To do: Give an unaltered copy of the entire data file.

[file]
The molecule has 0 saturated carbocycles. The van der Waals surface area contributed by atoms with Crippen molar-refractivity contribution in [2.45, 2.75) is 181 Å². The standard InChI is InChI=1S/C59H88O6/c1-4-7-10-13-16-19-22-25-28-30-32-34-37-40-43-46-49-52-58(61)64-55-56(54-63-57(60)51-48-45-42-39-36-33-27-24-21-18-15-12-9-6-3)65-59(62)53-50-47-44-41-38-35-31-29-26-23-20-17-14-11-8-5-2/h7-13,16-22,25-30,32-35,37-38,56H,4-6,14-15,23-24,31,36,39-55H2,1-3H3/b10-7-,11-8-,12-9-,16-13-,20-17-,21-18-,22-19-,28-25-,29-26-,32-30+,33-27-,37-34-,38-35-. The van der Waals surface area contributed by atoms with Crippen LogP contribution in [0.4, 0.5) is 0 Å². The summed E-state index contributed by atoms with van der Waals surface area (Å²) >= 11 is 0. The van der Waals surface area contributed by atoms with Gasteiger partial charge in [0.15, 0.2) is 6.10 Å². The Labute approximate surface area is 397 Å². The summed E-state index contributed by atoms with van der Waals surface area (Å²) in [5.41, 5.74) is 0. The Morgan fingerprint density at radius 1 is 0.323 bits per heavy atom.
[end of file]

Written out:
The molecule has 0 saturated carbocycles. The van der Waals surface area contributed by atoms with Crippen molar-refractivity contribution in [2.45, 2.75) is 181 Å². The standard InChI is InChI=1S/C59H88O6/c1-4-7-10-13-16-19-22-25-28-30-32-34-37-40-43-46-49-52-58(61)64-55-56(54-63-57(60)51-48-45-42-39-36-33-27-24-21-18-15-12-9-6-3)65-59(62)53-50-47-44-41-38-35-31-29-26-23-20-17-14-11-8-5-2/h7-13,16-22,25-30,32-35,37-38,56H,4-6,14-15,23-24,31,36,39-55H2,1-3H3/b10-7-,11-8-,12-9-,16-13-,20-17-,21-18-,22-19-,28-25-,29-26-,32-30+,33-27-,37-34-,38-35-. The van der Waals surface area contributed by atoms with Crippen LogP contribution in [0.4, 0.5) is 0 Å². The summed E-state index contributed by atoms with van der Waals surface area (Å²) >= 11 is 0. The van der Waals surface area contributed by atoms with Gasteiger partial charge in [0.15, 0.2) is 6.10 Å². The Labute approximate surface area is 397 Å². The summed E-state index contributed by atoms with van der Waals surface area (Å²) in [5.41, 5.74) is 0. The Morgan fingerprint density at radius 1 is 0.323 bits per heavy atom.